Restraining Orders – What You Need to Know
A restraining order may be imposed by a court on any person who is convicted of a criminal offence in order to protect the complainant of the crime; often for a definitive length of time. A common example is against the husband/wife against the other in a case of minor common assault. A court may even impose a restraining order on a defendant if they are found not guilty, but it believes they may still harass the complainant.
Quite often, the parties to it would want to reconcile and re-build their relationship, however if they did so without properly having the restraining order removed, the defendant could be looking at up to 5 years in prison, so it’s crucial that whoever is applying to amend or remove the restraining order they follow the process to a tee.
Anyone who is mentioned in the order may apply to have it amended or removed (defendant or complainant). Whether it’s the defendant or the complainant, they must ensure they complete the applicable court form; failing to do so is likely to cause confusion and delays.
To remove a restraining order, the applicant must show that there has been a material change in circumstances between the parties since the order was first made. If nothing can be put forward to court to show that something has changed; then it is likely the court will keep the order in place. This may seem difficult to apply for especially as the parties cannot see each other since they would likely be in direct breach of the order.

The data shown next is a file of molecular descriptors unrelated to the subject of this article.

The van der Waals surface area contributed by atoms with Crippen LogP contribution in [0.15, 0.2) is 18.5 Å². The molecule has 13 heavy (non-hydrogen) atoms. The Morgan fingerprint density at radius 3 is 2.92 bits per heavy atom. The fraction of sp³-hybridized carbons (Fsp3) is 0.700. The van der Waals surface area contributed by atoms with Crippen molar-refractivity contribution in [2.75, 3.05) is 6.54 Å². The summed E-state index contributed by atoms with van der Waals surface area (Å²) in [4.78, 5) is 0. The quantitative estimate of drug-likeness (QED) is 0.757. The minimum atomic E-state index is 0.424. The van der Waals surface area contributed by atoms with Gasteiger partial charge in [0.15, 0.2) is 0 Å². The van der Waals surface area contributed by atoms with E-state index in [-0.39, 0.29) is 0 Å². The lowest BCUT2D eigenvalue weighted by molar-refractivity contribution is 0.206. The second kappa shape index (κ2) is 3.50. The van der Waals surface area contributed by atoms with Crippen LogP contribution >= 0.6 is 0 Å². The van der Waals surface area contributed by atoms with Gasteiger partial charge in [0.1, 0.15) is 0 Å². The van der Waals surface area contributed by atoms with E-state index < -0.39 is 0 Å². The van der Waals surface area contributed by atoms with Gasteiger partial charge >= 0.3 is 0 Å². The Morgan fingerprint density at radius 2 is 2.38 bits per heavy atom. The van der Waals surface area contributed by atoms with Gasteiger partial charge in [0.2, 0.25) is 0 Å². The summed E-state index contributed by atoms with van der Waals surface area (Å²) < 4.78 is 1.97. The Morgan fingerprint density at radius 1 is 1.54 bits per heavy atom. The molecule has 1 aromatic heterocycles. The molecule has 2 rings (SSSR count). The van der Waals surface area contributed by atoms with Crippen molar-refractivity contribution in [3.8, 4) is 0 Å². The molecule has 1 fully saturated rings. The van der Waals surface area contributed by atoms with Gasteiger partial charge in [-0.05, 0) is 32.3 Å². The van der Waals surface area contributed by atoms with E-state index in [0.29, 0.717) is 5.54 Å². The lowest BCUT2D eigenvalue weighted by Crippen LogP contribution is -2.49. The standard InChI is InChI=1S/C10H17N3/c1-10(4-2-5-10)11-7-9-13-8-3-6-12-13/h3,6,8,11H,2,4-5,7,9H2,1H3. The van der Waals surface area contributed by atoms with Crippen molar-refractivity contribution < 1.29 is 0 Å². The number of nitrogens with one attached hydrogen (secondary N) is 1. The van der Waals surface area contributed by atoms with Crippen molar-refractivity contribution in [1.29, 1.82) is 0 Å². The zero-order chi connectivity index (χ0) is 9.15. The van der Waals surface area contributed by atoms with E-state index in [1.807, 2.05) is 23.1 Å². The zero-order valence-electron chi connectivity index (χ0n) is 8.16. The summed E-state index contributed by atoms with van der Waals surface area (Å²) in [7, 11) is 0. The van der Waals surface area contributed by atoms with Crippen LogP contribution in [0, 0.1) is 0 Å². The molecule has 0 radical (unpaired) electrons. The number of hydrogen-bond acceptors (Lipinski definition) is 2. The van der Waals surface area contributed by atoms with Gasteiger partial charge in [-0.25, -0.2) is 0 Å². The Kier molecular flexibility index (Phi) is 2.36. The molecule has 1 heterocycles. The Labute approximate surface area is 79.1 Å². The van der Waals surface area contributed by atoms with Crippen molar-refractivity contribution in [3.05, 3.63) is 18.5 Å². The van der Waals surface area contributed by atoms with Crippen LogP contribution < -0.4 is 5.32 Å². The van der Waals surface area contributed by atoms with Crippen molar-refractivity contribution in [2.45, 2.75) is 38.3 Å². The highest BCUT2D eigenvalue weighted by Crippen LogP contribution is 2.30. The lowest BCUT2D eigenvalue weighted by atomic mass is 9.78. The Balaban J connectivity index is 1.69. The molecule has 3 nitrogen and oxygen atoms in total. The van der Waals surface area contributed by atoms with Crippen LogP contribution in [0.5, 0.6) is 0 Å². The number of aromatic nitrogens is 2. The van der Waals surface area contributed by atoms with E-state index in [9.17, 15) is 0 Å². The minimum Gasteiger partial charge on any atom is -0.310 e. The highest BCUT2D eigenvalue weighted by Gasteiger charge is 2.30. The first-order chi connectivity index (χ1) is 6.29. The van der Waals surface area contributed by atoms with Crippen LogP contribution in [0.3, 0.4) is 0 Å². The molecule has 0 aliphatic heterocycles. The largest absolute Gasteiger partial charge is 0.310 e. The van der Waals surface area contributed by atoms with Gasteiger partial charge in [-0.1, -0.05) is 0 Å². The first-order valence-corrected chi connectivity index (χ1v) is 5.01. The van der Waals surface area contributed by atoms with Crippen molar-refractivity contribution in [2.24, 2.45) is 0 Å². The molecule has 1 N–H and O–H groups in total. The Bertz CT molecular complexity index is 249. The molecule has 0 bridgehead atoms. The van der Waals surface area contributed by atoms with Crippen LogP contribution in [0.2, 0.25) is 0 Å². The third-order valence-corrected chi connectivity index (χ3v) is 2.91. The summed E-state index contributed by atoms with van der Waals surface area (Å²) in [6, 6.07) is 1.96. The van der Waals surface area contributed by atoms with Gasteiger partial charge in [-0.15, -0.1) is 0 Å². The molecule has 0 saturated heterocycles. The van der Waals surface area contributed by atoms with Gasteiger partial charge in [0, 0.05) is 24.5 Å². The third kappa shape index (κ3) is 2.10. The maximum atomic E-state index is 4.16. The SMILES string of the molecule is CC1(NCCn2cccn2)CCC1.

An application to amend or remove a restraining order may be decided by the court without a physical hearing, although it is key that all relevant parties receive the correct amount of notice of the application or the court will want answers as to why the correct process had not been followed which may result in refusing to make the application.
If you or someone you know is subject to a restraining order and would like to discuss how you can go about amending or removing it, get in touch with us today for a chat on 01484 519 999 or email NilsO@chadlaw.co.uk
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